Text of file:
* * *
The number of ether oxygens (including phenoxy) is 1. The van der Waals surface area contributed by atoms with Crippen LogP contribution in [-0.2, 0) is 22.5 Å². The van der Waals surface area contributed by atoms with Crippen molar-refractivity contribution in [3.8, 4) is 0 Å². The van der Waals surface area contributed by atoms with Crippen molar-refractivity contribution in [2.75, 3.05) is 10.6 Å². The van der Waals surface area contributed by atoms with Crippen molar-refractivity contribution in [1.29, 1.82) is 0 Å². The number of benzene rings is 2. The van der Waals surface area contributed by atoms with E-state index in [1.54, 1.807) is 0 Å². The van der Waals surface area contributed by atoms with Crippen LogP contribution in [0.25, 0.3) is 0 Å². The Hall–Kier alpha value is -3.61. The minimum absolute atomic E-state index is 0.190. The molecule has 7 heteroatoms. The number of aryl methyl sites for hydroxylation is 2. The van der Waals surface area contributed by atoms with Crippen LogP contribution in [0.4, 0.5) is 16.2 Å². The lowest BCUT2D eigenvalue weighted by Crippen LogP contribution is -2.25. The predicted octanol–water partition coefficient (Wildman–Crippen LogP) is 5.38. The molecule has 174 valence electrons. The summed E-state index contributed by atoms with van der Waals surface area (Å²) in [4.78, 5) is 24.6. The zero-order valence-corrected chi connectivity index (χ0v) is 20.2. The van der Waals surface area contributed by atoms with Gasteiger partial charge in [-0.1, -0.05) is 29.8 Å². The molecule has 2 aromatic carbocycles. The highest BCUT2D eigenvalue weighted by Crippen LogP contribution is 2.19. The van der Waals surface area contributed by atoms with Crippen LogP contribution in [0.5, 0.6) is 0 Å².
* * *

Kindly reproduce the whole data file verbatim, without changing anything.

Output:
The number of ether oxygens (including phenoxy) is 1. The van der Waals surface area contributed by atoms with Crippen LogP contribution in [-0.2, 0) is 22.5 Å². The van der Waals surface area contributed by atoms with Crippen molar-refractivity contribution in [3.8, 4) is 0 Å². The van der Waals surface area contributed by atoms with Crippen molar-refractivity contribution in [2.75, 3.05) is 10.6 Å². The van der Waals surface area contributed by atoms with Crippen molar-refractivity contribution in [1.29, 1.82) is 0 Å². The number of benzene rings is 2. The van der Waals surface area contributed by atoms with E-state index in [1.54, 1.807) is 0 Å². The van der Waals surface area contributed by atoms with Crippen LogP contribution in [0.25, 0.3) is 0 Å². The Hall–Kier alpha value is -3.61. The minimum absolute atomic E-state index is 0.190. The molecule has 7 heteroatoms. The number of aryl methyl sites for hydroxylation is 2. The van der Waals surface area contributed by atoms with Crippen LogP contribution in [0.4, 0.5) is 16.2 Å². The lowest BCUT2D eigenvalue weighted by Crippen LogP contribution is -2.25. The predicted octanol–water partition coefficient (Wildman–Crippen LogP) is 5.38. The molecule has 174 valence electrons. The summed E-state index contributed by atoms with van der Waals surface area (Å²) in [4.78, 5) is 24.6. The zero-order valence-corrected chi connectivity index (χ0v) is 20.2. The van der Waals surface area contributed by atoms with Gasteiger partial charge in [-0.1, -0.05) is 29.8 Å². The molecule has 2 aromatic carbocycles. The highest BCUT2D eigenvalue weighted by Crippen LogP contribution is 2.19. The van der Waals surface area contributed by atoms with Crippen LogP contribution in [0.5, 0.6) is 0 Å².